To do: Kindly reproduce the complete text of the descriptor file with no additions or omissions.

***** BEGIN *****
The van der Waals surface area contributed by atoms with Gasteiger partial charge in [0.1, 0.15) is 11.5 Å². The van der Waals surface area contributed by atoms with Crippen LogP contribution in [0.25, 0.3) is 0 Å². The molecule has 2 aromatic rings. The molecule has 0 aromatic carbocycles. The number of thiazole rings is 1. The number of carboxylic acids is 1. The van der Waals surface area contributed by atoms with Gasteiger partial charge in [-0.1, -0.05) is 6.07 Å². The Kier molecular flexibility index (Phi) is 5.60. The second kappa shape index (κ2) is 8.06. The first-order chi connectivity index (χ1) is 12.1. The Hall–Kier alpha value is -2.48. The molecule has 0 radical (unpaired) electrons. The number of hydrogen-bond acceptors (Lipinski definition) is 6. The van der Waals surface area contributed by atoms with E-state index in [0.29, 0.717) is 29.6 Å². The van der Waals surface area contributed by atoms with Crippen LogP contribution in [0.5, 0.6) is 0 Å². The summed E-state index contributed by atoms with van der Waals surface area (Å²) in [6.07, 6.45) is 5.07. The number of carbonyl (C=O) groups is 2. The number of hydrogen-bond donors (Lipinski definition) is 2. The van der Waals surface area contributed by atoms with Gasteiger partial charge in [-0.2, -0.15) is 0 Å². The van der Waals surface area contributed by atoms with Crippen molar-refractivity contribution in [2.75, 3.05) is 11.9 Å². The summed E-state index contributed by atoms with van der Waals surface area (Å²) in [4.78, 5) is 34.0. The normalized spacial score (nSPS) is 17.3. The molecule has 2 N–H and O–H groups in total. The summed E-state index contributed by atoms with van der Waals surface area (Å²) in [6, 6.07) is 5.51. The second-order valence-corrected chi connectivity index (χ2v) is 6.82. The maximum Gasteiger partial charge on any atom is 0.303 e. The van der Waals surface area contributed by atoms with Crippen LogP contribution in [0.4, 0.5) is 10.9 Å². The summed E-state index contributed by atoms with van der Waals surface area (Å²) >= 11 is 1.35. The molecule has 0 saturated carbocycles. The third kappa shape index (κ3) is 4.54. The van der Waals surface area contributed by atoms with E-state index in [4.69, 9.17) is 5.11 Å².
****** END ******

The van der Waals surface area contributed by atoms with Gasteiger partial charge in [0.1, 0.15) is 11.5 Å². The van der Waals surface area contributed by atoms with Crippen LogP contribution in [0.25, 0.3) is 0 Å². The molecule has 2 aromatic rings. The molecule has 0 aromatic carbocycles. The number of thiazole rings is 1. The number of carboxylic acids is 1. The van der Waals surface area contributed by atoms with Gasteiger partial charge in [-0.1, -0.05) is 6.07 Å². The Kier molecular flexibility index (Phi) is 5.60. The second kappa shape index (κ2) is 8.06. The first-order chi connectivity index (χ1) is 12.1. The Hall–Kier alpha value is -2.48. The molecule has 0 radical (unpaired) electrons. The number of hydrogen-bond acceptors (Lipinski definition) is 6. The van der Waals surface area contributed by atoms with E-state index in [0.29, 0.717) is 29.6 Å². The van der Waals surface area contributed by atoms with Crippen LogP contribution in [0.5, 0.6) is 0 Å². The summed E-state index contributed by atoms with van der Waals surface area (Å²) in [6.07, 6.45) is 5.07. The number of carbonyl (C=O) groups is 2. The number of hydrogen-bond donors (Lipinski definition) is 2. The van der Waals surface area contributed by atoms with Gasteiger partial charge in [-0.2, -0.15) is 0 Å². The van der Waals surface area contributed by atoms with Crippen molar-refractivity contribution in [2.75, 3.05) is 11.9 Å². The summed E-state index contributed by atoms with van der Waals surface area (Å²) in [4.78, 5) is 34.0. The normalized spacial score (nSPS) is 17.3. The molecule has 2 N–H and O–H groups in total. The summed E-state index contributed by atoms with van der Waals surface area (Å²) in [6, 6.07) is 5.51. The second-order valence-corrected chi connectivity index (χ2v) is 6.82. The maximum Gasteiger partial charge on any atom is 0.303 e. The van der Waals surface area contributed by atoms with Crippen LogP contribution in [0.4, 0.5) is 10.9 Å². The summed E-state index contributed by atoms with van der Waals surface area (Å²) >= 11 is 1.35. The molecule has 0 saturated carbocycles. The third kappa shape index (κ3) is 4.54. The van der Waals surface area contributed by atoms with E-state index in [4.69, 9.17) is 5.11 Å².